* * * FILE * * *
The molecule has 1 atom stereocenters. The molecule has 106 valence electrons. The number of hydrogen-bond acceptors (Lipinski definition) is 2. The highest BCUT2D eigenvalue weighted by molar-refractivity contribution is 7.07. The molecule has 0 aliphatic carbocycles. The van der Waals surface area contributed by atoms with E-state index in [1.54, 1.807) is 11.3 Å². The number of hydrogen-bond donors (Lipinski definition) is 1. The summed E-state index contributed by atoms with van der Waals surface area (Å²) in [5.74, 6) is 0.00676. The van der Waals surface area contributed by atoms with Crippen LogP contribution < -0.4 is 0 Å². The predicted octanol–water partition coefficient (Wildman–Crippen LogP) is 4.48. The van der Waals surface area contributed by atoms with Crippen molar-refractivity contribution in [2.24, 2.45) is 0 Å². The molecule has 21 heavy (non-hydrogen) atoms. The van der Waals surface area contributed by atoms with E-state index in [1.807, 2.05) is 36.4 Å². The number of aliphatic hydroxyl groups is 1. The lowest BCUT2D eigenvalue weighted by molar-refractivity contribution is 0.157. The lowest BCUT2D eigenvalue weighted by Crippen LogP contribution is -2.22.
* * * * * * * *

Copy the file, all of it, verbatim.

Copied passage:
The molecule has 1 atom stereocenters. The molecule has 106 valence electrons. The number of hydrogen-bond acceptors (Lipinski definition) is 2. The highest BCUT2D eigenvalue weighted by molar-refractivity contribution is 7.07. The molecule has 0 aliphatic carbocycles. The van der Waals surface area contributed by atoms with E-state index in [1.54, 1.807) is 11.3 Å². The number of hydrogen-bond donors (Lipinski definition) is 1. The summed E-state index contributed by atoms with van der Waals surface area (Å²) in [5.74, 6) is 0.00676. The van der Waals surface area contributed by atoms with Crippen LogP contribution < -0.4 is 0 Å². The predicted octanol–water partition coefficient (Wildman–Crippen LogP) is 4.48. The van der Waals surface area contributed by atoms with Crippen molar-refractivity contribution in [2.24, 2.45) is 0 Å². The molecule has 21 heavy (non-hydrogen) atoms. The van der Waals surface area contributed by atoms with E-state index in [1.807, 2.05) is 36.4 Å². The number of aliphatic hydroxyl groups is 1. The lowest BCUT2D eigenvalue weighted by molar-refractivity contribution is 0.157. The lowest BCUT2D eigenvalue weighted by Crippen LogP contribution is -2.22.